The wage freeze combined with such a steep health care hike would mean a $10,000 pay cut for the average state employee. That might not be much to Rauner, but it’s too much for the rest of us.

AFSCME has appealed the Labor Board’s decision and successfully secured a temporary stay that prevents the governor from imposing his terms for the time being. However, the stay could be lifted at any time.

Recently, in an effort to break the year-long stalemate, AFSCME took the unprecedented step of putting forward a new settlement framework that significantly modifies the union’s previous positions on core economic issues. Under this framework, employees would receive no base wage increase for four years—and pay a modest increase in their health insurance costs.

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Unfortunately, rather than welcoming these more-than-reasonable terms, and working to chart a new course to a fair settlement, the governor is still refusing to make any compromise whatsoever. Within hours of receiving the union’s letter regarding the new framework, he dismissed its terms as “superficial” and wildly exaggerated their potential cost to the state.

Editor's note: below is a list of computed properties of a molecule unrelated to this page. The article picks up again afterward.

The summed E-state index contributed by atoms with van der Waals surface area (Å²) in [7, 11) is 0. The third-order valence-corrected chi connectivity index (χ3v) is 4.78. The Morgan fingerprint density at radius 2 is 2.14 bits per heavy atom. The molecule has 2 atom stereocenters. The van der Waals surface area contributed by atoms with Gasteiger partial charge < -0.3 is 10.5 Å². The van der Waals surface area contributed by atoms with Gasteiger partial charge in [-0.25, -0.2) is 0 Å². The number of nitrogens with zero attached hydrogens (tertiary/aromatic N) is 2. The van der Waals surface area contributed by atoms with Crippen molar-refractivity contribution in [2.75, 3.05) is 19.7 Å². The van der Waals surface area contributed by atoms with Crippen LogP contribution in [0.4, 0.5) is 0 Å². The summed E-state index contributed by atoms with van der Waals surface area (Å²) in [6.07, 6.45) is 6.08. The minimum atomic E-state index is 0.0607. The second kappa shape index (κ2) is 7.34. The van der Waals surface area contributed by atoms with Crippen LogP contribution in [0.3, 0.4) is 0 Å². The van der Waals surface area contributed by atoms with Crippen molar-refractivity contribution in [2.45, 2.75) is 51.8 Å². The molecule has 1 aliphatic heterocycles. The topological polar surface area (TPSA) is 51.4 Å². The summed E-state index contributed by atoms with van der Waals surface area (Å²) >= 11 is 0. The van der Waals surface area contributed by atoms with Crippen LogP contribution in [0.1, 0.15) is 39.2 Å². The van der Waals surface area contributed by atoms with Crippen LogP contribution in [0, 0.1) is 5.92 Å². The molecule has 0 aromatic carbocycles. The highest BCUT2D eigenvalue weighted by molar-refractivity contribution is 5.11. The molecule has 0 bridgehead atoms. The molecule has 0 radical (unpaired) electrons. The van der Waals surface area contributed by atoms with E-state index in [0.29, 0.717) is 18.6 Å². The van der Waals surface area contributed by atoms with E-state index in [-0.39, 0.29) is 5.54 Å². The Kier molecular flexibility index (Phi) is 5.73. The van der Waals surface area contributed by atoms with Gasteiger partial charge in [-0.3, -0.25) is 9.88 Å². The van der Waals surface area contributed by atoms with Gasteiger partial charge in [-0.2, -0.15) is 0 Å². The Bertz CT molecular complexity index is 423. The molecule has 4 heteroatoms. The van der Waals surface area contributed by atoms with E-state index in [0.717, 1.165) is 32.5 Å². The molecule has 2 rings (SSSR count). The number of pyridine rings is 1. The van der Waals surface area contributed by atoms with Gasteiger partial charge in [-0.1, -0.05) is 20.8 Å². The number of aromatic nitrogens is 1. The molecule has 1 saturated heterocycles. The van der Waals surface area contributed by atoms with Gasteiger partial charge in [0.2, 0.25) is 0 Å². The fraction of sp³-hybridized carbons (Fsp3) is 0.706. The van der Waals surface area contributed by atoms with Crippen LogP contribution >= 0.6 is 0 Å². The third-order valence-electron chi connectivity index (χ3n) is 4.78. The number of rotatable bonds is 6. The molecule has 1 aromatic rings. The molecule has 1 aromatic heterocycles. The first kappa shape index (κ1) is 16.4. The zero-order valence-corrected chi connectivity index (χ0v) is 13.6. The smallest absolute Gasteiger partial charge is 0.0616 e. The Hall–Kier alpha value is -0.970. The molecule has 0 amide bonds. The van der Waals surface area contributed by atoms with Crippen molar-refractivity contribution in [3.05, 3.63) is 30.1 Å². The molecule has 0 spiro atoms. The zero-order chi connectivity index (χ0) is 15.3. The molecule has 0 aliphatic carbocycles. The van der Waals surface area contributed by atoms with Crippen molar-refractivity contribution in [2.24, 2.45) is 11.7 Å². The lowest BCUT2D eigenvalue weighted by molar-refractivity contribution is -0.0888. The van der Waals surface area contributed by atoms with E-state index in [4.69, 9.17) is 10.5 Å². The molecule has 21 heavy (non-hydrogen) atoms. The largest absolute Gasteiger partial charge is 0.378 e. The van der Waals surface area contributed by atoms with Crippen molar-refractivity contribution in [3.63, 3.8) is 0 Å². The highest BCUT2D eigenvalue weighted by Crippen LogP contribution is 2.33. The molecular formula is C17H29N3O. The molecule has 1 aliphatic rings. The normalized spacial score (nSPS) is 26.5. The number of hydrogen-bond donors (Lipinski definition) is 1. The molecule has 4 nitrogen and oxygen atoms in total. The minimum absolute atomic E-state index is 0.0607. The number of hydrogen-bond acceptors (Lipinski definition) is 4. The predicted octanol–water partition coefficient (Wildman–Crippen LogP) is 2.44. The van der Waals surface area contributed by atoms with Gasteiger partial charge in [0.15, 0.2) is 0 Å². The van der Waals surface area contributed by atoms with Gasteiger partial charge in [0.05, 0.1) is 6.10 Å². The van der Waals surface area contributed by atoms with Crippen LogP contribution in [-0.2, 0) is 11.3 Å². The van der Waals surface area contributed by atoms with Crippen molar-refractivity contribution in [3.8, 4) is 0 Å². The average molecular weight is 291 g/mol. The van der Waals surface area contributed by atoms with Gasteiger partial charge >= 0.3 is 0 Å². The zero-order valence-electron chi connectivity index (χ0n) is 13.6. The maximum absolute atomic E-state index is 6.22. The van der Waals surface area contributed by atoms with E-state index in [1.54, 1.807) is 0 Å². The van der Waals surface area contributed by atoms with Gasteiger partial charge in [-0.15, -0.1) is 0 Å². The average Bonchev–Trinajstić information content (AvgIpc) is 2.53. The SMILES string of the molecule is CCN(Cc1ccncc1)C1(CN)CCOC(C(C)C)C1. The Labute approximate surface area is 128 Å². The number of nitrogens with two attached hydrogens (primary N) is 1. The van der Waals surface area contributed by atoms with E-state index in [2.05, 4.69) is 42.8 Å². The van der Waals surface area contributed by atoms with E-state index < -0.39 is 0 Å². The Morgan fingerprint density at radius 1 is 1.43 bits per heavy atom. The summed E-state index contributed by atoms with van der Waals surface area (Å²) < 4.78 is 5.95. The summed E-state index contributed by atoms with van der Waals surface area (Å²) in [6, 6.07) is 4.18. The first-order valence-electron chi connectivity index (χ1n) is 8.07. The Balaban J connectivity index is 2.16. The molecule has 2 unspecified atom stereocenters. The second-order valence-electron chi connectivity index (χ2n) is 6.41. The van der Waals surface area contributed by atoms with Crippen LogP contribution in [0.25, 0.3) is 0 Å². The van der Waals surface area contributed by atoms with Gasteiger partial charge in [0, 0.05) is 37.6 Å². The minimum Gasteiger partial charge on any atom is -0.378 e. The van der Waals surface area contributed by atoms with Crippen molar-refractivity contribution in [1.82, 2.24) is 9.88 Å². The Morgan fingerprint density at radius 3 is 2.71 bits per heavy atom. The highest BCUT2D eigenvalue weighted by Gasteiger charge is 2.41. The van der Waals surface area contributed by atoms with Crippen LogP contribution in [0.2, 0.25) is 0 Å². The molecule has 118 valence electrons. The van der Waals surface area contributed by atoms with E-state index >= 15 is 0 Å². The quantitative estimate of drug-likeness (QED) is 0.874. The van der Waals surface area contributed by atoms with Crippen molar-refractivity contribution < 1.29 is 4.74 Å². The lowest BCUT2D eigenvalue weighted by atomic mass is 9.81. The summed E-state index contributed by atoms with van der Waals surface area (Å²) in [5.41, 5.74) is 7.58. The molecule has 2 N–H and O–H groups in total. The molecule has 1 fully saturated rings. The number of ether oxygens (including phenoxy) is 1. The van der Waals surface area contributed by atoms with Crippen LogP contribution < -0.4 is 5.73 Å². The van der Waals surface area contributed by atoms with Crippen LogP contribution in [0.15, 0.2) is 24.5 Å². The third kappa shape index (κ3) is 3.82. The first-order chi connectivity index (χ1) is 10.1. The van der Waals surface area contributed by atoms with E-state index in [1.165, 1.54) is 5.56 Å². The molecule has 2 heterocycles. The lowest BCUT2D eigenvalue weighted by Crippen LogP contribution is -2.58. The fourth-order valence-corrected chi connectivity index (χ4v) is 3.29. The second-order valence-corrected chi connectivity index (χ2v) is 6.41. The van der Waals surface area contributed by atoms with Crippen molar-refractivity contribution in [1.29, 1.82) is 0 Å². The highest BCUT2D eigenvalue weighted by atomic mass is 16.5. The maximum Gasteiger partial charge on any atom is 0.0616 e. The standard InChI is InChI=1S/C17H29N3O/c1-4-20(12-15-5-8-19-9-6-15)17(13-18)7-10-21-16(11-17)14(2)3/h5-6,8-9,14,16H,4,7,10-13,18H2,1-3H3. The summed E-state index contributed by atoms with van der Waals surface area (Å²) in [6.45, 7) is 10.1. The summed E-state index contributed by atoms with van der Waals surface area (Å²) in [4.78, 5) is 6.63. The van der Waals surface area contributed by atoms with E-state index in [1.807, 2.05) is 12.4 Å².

That’s why AFSCME members will now decide whether or not to authorize their Bargaining Committee to call a strike.

The Strike Authorization Vote will take place in each local union through Feb. 19. If a majority of union members vote ‘yes,’ that does not necessarily mean there will be a strike — as the Bargaining Committee will continue to do everything possible to reach a fair settlement. But it does mean that if all such efforts fail, state employees will be prepared to go out on strike if the Committee issues the call.